Collections.sort - do i *have* to implement List


T

timasmith

I have custom collection of my objects

MyModelList list;

which I wish to sort based upon the contents - which implement
Comparable.

Collections.sort(list);

is a beautiful thing - BUT to implement the list interface is asking a
bit much... there are 20 methods or more...

Extending Vector is not an option for me since I already extend the
AbstractTableModel so I can easily view my list in a JTable.

What else can I do to elegantly sort my custom list?

thanks

Tim
 
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B

bugbear

I have custom collection of my objects

MyModelList list;

which I wish to sort based upon the contents - which implement
Comparable.

Collections.sort(list);

is a beautiful thing - BUT to implement the list interface is asking a
bit much... there are 20 methods or more...

Extending Vector is not an option for me since I already extend the
AbstractTableModel so I can easily view my list in a JTable.

What else can I do to elegantly sort my custom list?

If your class *contains* an (instance of) list, and you sort that,
I think you're where you want to be.

BugBear
 
C

Chris Uppal

I have custom collection of my objects

MyModelList list;

which I wish to sort based upon the contents - which implement
Comparable.

Collections.sort(list);

is a beautiful thing - BUT to implement the list interface is asking a
bit much... there are 20 methods or more...

You could create an adapter object which implements List by forwarding to your
MyModelList. The best way to do that is probably to start with
java.util.AbstractList, and then override the get(int), size(), and set(int,
Object) methods. If your MyModelList doesn't have constant-time access, then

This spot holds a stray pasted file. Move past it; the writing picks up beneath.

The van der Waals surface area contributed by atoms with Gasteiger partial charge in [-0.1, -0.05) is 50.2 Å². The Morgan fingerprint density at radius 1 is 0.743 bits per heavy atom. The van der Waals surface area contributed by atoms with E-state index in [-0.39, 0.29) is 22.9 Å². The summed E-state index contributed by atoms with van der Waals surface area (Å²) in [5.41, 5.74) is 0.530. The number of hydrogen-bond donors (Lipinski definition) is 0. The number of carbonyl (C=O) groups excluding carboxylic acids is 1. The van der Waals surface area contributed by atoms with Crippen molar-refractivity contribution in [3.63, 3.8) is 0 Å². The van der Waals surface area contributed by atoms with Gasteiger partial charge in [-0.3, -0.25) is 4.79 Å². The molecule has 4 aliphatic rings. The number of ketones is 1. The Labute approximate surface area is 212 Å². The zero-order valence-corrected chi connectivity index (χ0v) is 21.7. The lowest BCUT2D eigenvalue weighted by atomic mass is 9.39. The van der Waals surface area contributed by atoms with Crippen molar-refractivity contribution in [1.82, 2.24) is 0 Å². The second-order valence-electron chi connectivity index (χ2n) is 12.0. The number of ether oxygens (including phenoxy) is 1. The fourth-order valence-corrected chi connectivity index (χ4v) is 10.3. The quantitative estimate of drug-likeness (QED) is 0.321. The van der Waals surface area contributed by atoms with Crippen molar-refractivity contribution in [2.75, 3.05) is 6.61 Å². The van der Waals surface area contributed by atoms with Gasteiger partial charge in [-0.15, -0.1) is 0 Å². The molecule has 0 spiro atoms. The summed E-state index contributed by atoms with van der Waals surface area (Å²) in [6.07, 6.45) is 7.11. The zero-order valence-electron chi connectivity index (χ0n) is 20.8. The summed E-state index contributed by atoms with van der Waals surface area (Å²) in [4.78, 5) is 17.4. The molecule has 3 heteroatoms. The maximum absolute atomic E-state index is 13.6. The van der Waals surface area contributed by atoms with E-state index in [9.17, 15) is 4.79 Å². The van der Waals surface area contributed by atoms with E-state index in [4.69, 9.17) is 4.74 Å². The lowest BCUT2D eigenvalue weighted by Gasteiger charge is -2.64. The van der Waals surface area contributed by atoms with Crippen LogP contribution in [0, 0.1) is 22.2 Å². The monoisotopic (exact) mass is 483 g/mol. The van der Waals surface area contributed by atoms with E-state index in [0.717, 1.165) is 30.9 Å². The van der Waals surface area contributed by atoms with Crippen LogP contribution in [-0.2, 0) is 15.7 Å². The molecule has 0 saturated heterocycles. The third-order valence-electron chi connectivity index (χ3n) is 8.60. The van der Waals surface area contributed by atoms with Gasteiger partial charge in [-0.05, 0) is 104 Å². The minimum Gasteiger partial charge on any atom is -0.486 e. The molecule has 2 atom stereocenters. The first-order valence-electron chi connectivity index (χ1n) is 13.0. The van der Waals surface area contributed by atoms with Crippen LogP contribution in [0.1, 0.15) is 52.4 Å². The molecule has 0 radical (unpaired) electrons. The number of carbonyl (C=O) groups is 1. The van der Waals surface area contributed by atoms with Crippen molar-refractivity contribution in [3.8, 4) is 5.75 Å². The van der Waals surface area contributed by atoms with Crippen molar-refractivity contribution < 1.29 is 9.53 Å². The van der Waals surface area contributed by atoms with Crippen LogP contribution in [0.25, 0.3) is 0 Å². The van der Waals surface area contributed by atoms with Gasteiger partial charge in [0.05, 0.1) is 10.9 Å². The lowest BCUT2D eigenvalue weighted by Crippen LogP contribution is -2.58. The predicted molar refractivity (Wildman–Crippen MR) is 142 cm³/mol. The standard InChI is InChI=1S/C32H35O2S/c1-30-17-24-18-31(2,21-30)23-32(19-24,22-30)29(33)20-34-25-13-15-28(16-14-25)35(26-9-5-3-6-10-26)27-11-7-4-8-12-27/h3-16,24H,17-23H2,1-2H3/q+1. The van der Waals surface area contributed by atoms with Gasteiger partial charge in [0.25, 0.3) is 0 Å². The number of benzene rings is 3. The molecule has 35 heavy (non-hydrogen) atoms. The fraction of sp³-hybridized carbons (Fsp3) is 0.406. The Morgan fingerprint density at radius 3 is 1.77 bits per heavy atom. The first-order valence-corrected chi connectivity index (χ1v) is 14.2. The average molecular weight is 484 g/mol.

it may be better to start with java.util.AbstractSequentialList instead.

If you are just wanting to sort the contents of a JTable, then google for
java jtable sort column
to find alternative, and maybe preferable, approaches.

-- chris
 
T

Thomas Weidenfeller

I have custom collection of my objects

MyModelList list;

which I wish to sort based upon the contents - which implement
Comparable.

Collections.sort(list);

is a beautiful thing - BUT to implement the list interface is asking a
bit much... there are 20 methods or more...

Extending Vector is not an option for me since I already extend the
AbstractTableModel so I can easily view my list in a JTable.

What else can I do to elegantly sort my custom list?

You can at least:

- Subclass AbstractList instead of subclassing AbstractTableModel, and
implement TableModel

- You can provide a method which handles the sorting internally,
assuming you do have a List or an Object[] inside your class:

void sort() {
[Arrays|Collections].sort(theListsInternalData);
}

- Use Arrays.sort() if you have your list elements in some form of Object[].

- Implement some sorting algorithm by your own.

- If you internally have a List or Object[], implement a method (not
recommended):

[List|Object[]] getList() {
return theListsInternalDataStructure;
}

- Implement List

/Thomas
 
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T

Thomas Hawtin

Thomas said:
Collections.sort(list);

is a beautiful thing - BUT to implement the list interface is asking a
bit much... there are 20 methods or more...

Extending Vector is not an option for me since I already extend the
AbstractTableModel so I can easily view my list in a JTable.

What else can I do to elegantly sort my custom list?

You can at least:

- Subclass AbstractList instead of subclassing AbstractTableModel, and
implement TableModel

- [...]

Create an array of Integer representing current indexes. Fill the array
with 0, 1, 2, etc. Create a Comparator<Integer>, containing a
reference to your model, that sorts indexes based on data from your
model. Use Arrays.<Integer>sort(Integer,Comparator<Integer>). Rearrange
your model data from array of indexes.

Okay, perhaps not an elegant solution. More of a hack. The point is,
data used to sort an array/List need not be directly referenced by the
collection. More generally keeping a key to data can be more effective
than keeping a na\"ive reference (say, if you have a terabyte database).

Tom Hawtin
 

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